By the way, on the first day of Spring, Michelle Obama broke ground for a new food garden at the White House.  A-Mazing. 

Earlier this winter, when there was a lot of buzz that a White House farm might happen, Danya and I got really excited about applying for the farmer position.  We even began to write an application. 

Well, winter happened, and we didn’t apply, and she and I are farming in Northampton and not in Washington D.C., but the food growing is happening regardless at the White House and I love it. 

Check out the New York Times article at: 

http://www.nytimes.com/2009/03/20/dining/20garden.html?ref=dining

An 1100 square foot garden with 55 varieties of vegetables, grown organically. 

The Obama family, weeding their vegetable garden. 

Sweet.  

cheers

March 24, 2009

 

the last of winter reserves

the last of winter reserves

Hip hip hooray for the 2009 growing season.  

 

My name is Laura and I love to grow things, particularly vegetables.  I don’t have a favorite vegetable that I like to grow because really, I like the thrilling experience of growing a wide range of edible leaves, roots, flowers, stems, seeds, and fruits.  Yes, I said thrilling. 

I also really love to eat vegetables.  I suppose that’s part of why I love to grow vegetables.  I also don’t have a favorite vegetable that I like to eat, because part of my enjoyment comes from the mix of sweet, sour, crunchy, bitter, crisp, chewy, tart, I could go on but won’t, that make up the experience of eating lots of different kinds of vegetables. 

I have been growing vegetables for a number of years, now.  About four years in a more serious manner since vegetable growing is serious, serious business), and by serious I guess I really mean allowing my life to be consumed by growing vegetables for a whole season. 

During this time, I grew vegetables at an eco-village in a meadow, a community garden in a medium-sized town, a homestead in the woods on top of a hill, a very large 80-acre CSA (community supported agriculture) farm in a valley, and now, an urban CSA/market farm in a small city.  As you can see, I also don’t have a favorite place to grow vegetables.  Cause really, I support the practice of growing food everywhere (watch out for random acts of guerilla gardening that may include a tomato plant in your front yard).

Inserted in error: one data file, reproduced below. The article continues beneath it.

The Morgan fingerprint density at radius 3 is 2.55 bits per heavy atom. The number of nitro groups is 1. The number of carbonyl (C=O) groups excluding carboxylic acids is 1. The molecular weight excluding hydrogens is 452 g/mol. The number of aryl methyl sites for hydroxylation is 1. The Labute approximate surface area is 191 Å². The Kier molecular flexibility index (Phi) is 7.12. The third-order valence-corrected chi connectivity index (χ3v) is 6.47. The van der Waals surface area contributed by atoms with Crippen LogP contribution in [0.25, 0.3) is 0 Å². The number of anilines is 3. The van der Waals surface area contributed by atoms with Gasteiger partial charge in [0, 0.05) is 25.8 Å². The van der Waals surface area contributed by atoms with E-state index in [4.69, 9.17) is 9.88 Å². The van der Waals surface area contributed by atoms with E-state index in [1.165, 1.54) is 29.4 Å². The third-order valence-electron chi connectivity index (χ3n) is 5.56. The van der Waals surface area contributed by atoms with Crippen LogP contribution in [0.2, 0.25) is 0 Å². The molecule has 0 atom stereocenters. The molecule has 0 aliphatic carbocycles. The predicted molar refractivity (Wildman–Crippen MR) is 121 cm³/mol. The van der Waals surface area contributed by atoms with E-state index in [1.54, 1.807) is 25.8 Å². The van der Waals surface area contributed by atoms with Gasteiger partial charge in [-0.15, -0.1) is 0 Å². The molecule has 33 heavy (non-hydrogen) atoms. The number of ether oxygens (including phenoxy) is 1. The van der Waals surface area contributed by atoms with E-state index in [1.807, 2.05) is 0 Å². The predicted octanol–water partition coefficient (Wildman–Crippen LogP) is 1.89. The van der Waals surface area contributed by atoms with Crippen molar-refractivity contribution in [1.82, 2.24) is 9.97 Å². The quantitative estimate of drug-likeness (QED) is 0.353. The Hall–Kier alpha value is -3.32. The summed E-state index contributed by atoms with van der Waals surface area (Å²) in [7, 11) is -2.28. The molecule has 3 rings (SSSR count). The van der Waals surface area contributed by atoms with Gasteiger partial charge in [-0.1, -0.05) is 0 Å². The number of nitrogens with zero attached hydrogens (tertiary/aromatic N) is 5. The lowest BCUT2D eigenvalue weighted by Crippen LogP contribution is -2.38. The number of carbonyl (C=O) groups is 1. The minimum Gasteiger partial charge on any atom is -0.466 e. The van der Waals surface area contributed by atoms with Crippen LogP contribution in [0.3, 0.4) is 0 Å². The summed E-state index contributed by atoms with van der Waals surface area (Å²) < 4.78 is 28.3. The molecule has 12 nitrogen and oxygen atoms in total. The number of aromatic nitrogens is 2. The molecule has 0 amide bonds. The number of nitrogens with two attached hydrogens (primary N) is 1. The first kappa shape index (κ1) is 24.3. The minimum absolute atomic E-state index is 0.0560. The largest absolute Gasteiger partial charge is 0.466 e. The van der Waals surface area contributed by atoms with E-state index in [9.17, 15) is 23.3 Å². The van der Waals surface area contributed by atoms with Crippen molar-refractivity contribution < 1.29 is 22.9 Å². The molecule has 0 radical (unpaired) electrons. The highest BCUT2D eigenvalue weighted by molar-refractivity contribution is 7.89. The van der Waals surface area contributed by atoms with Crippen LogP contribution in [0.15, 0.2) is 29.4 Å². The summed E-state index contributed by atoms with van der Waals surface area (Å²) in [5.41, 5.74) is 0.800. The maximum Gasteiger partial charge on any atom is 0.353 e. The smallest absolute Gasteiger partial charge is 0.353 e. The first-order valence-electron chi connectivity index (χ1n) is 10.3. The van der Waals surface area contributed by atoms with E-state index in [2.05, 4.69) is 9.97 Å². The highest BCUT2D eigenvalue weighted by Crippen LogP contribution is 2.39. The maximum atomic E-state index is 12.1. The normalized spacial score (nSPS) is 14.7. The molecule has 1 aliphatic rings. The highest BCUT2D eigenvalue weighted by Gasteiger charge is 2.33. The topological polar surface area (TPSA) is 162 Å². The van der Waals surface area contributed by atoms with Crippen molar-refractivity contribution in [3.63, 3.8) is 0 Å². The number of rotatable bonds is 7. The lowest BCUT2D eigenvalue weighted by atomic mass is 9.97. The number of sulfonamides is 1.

This year’s growing season is going to rock.  I am working at a new farm in Northampton, Massachusetts, called Town Farm.  It was started by a young couple (Ben and Oona) who are into “ecologically-grown vegetables and meat from a farm dedicated to building community and producing food as locally as possible.”  The farm is a CSA for about 75 members, a farmer’s market farm (a Tuesday market, which the couple started), and an urban homestead. 

I’m super excited about working at this farm.  It’s such an amazing combination of vegetables (have you noticed the theme yet?), bicycles, goats, converted barns, nail guns, Danya, highway 91, perennial visions, five-minute walks to the best coffee shop in town, happy people, organic land reclamation, cute little boys who love animals, old-timer neighbors, and and and, once again, I could go on, and actually, this time I will because that is the point of this blog, to go on and on about my experience working at this farm in hopes that it might be of some interest to you and all of your cool friends…

So,

Read on as the weeks unfold in all their glory.  

Sit on the edge of your seat with anticipation as we wait with fingers crossed for the first seedlings to sprout. 

Take a deep breath when it rains, rains again, rains some more, then pours.  

Gaze in awe at the splendor of the first ripe heirloom tomato…

Most importantly, eat vegetables.  Lots of them.